- a compartment in a stable or shed for the accommodation of one animal.
- a stable or shed for horses or cattle.
- a booth or stand in which merchandise is displayed for sale, or in which some business is carried on (sometimes used in combination): a butcher's stall; a bookstall.
- carrel(def 1).
- one of a number of fixed enclosed seats in the choir or chancel of a church for the use of the clergy.
- a pew.
- any small compartment or booth for a specific activity or housing a specific thing: a shower stall.
- a rectangular space marked off or reserved for parking a car or other vehicle, as in a parking lot.
- an instance or the condition of causing an engine, or a vehicle powered by an engine, to stop, especially by supplying it with a poor fuel mixture or by overloading it.
- Aeronautics. an instance or the condition of causing an airplane to fly at an angle of attack greater than the angle of maximum lift, causing loss of control and a downward spin.Compare critical angle(def 2).
- a protective covering for a finger or toe, as various guards and sheaths or one finger of a glove.
- British. a chairlike seat in a theater, separated from others by arms or rails, especially one in the front section of the parquet.
- to assign to, put, or keep in a stall or stalls, as an animal or a car.
- to confine in a stall for fattening, as cattle.
- to cause (a motor or the vehicle it powers) to stop, especially by supplying it with a poor fuel mixture or overloading it.
- to put (an airplane) into a stall.
- to lose control of or crash (an airplane) from so doing.
- to bring to a standstill; check the progress or motion of, especially unintentionally.
- to cause to stick fast, as in mire or snow.
- (of an engine, car, airplane, etc.) to be stalled or go through the process of stalling (sometimes followed by out).
- to come to a standstill; be brought to a stop.
- to stick fast, as in mire.
- to occupy a stall, as an animal.
Origin of stall1
- to delay, especially by evasion or deception.
- Sports. to prolong holding the ball as a tactic to prevent the opponent from scoring, as when one's team has the lead.Compare freeze(def 31).
- to delay or put off, especially by evasion or deception (often followed by off): He stalled the police for 15 minutes so his accomplice could get away.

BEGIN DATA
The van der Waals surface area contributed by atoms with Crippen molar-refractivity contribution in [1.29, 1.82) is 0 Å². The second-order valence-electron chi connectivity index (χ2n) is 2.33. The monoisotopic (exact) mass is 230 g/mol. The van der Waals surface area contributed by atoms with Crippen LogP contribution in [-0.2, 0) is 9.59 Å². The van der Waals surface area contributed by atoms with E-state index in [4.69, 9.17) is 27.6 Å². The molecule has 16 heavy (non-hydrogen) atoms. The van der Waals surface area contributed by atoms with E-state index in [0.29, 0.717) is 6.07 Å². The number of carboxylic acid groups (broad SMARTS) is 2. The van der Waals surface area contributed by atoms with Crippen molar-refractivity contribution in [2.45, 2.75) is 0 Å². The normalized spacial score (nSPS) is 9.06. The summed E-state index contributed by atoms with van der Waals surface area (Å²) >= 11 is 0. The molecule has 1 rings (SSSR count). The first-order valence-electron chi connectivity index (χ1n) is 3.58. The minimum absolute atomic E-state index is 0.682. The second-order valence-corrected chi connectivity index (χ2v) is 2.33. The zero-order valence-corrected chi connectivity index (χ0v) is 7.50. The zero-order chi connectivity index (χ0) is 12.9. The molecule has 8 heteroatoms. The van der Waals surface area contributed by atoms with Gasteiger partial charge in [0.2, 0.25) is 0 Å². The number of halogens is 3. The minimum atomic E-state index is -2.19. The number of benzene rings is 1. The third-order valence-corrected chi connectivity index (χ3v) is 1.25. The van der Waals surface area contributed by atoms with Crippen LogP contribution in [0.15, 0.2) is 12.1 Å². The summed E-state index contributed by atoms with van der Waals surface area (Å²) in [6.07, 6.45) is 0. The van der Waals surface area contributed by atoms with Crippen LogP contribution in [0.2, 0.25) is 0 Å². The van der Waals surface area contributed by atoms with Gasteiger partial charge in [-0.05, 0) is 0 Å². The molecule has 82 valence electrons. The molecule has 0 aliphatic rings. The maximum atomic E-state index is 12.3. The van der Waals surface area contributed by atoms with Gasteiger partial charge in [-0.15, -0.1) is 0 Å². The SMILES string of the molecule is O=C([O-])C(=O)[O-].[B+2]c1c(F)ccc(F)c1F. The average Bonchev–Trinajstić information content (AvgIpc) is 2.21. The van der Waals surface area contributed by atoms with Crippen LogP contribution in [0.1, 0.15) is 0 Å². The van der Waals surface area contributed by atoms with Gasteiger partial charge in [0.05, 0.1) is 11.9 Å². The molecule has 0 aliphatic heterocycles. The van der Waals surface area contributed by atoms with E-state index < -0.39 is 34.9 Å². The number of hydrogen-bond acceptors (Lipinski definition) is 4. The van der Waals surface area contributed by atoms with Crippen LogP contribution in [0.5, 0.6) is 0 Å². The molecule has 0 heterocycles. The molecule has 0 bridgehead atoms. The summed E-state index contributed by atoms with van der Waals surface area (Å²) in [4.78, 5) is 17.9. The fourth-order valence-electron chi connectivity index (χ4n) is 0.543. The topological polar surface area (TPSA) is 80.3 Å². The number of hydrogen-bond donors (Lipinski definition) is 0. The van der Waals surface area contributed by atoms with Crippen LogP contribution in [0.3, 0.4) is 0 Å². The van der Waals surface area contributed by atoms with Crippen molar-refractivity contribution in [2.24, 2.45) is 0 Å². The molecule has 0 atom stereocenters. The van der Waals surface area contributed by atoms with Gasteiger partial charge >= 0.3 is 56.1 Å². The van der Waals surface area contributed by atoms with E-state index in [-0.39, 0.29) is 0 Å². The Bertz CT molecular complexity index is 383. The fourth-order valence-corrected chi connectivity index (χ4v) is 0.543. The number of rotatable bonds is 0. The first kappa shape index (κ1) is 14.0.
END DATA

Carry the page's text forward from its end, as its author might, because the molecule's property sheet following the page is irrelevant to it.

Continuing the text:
Origin of stall2
Examples from the Web for stall
But there are deep suspicions in Kiev that the Russians only went to Geneva to stall threatened Western economic sanctions.Ukraine Foreign Minister Speaks of Mistrust—and a Truce
April 19, 2014
The tactic made sense only as a stall for defendants each facing 20 years or more in prison.Bernie Madoff’s Five Little Helpers Are Going To Prison.
Allan Dodds Frank
March 25, 2014
“At a rodeo, in a stall, in a three-way,” says McConaughey with a chuckle.Matthew McConaughey In ‘Dallas Buyers Club’: From Bongos to Oscar Contender
October 30, 2013
When Somali pirates forced Ricahrd Phillips to give up his crew, he had to stall by any means—or face the death of all his men.‘You Have 30 Seconds’: The Real Captain Phillips’s Gripping Memoir
Captain Richard Phillips, Stephan Talty
October 11, 2013
After allowing his lesser-known rapper friend, the shrieking Psycho Egyptian, to stall until he was ready, Blanco takes the stage.Don’t Call It Gay Rap: Le1f’s Transition From YouTube to the Main Stage
August 30, 2013
It was Philip Crane, standing just outside of the stall, who thus addressed him.
Somehow he felt that he must drive the horses back, back, out of the stall.
And pushing, crowding, hugging the side of the stall, Mortimer fought his way to the girl.
In rushing from Lauzanne's stall Allis had left the door swinging on its hinges.
A boy in my stable happened to be in the stall an' heard 'em.
- a compartment in a stable or shed for confining or feeding a single animal